New apartment complex features latest technology
As project manager and constructor of the development of the $80 million Victoria Street Precinct apartments, Redican Allwood is celebrating another success with the project completed a month ahead of programme, despite some of the most challenging weather conditions Wellington has experienced for some years.
Redican Allwood was appointed by apartment developers CS No.1 Limited about two and a half years ago.
Construction of Victoria Street Precinct’s northern tower began in August 2016, and was completed in November, 2017.
Next on the agenda is the southern tower, then Pinnacles apartments which will keep Redican Allwood on site until December 2019.
Victoria Street Precinct, on the corner of Ghuznee and Victoria Streets, is in the heart of Wellington City Council’s new Victoria Street renewal.
The architecturally designed Victoria Street Precinct comprises of 140 apartments, with contemporary interiors to present a modern look, accentuated by high quality appliances, fixtures, and fittings.
Built to current New Zealand Building Code, all units are double glazed and fully insulated throughout.
Both towers feature enhanced earthquake technology in their foundations and are constructed to 120% of NBS All 140 of the Victoria Street Precinct apartments were sold off the plans.
Redican Allwood managing director Calum Finlayson says the successful completion of Victoria Street Precinct’s northern tower was largely due to a hardworking and committed team on site, and Redican Allwood senior project manager Wayne Cornelius’s vision on site was outstanding.
The client was involved in the programming and staged handover of apartments. “At the full height of this contract, there were 260 guys on site, including our regular set of subcontractors,” Calum says.
“All of our staff and all of the subcontractors bought into the contract. “The guys worked big hours through all sorts of weather and early starts.”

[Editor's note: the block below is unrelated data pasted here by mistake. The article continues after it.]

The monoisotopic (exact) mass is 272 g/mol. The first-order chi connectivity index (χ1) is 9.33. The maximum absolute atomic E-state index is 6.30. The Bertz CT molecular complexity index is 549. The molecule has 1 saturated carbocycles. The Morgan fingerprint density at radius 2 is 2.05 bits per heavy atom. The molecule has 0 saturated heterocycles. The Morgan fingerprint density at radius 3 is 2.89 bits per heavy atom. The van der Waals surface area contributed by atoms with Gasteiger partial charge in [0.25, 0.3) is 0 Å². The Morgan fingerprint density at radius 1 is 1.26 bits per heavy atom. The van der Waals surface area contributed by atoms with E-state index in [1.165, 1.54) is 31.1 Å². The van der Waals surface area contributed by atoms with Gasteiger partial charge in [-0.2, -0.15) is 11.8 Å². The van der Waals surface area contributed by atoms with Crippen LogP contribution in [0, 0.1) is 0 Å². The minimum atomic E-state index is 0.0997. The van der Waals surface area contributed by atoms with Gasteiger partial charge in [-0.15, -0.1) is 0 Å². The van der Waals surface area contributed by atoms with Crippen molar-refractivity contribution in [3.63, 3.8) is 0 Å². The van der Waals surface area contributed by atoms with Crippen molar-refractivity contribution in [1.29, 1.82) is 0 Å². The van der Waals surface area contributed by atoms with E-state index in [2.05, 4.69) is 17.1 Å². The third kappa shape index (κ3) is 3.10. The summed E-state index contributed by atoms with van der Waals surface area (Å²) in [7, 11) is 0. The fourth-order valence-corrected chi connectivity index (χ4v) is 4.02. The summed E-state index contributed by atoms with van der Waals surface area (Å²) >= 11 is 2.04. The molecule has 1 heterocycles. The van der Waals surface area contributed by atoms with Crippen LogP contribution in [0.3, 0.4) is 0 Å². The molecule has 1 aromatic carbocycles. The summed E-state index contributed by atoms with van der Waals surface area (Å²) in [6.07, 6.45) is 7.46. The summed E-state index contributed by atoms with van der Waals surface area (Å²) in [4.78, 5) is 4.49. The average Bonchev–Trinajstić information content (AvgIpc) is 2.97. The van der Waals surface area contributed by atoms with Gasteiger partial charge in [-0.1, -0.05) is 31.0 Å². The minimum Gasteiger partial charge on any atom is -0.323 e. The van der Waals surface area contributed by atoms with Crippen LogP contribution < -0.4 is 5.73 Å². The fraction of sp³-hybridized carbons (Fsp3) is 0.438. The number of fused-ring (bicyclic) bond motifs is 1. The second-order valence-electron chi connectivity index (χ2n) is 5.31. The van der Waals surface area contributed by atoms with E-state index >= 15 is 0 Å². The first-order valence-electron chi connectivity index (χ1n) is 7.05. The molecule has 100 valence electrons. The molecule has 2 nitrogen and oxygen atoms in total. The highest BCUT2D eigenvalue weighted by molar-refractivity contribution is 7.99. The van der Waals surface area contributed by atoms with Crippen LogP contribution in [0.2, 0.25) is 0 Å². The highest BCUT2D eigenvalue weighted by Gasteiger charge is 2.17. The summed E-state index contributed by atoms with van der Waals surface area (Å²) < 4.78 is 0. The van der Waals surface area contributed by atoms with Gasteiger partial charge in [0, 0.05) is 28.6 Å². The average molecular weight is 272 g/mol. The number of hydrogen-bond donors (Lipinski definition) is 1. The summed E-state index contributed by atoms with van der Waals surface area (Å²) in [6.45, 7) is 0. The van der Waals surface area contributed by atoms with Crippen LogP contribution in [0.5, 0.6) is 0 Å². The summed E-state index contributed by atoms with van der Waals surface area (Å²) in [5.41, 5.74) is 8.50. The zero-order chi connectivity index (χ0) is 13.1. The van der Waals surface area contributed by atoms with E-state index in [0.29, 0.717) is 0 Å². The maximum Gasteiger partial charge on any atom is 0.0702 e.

Wellington’s wettest, wildest winter threw the team on site its fair share of challenges. Wind gusts at the top of the 14storey high crane reached 160km per hour on numerous occasions. “The crane has to stop working at 75km per hour,” Calum says.
“With that and the wettest winter we’ve had in Wellington for a long time, it had its challenges with concrete pours. But the project has still come in a month ahead of programme. A big thank you must go to our site based management team, carpenters, apprentices, subcontractors, suppliers, and consultants.”
Redican Allwood has been in business since 1986, and today is generally found working in Wellington, undertaking a range of commercial construction projects including apartment buildings of all sizes, aged care facilities, rest homes and hospitals, head offices, and emergency inf rastructure.
Redican Allwood runs a team of about 60 staff, and up to 300 regular subcontractors.
The company supports the employment and training of apprentices, managing to train six each year.
“We have recruited some of the finest people available including qualified carpenters, apprentices, and hammer hands,” Calum says.
“All of our staff members show care and diligence towards the projects that they are assigned to.
They are encouraged to take ownership of their work, and they are expected to make positive contributions to ensure the successful completion of projects.”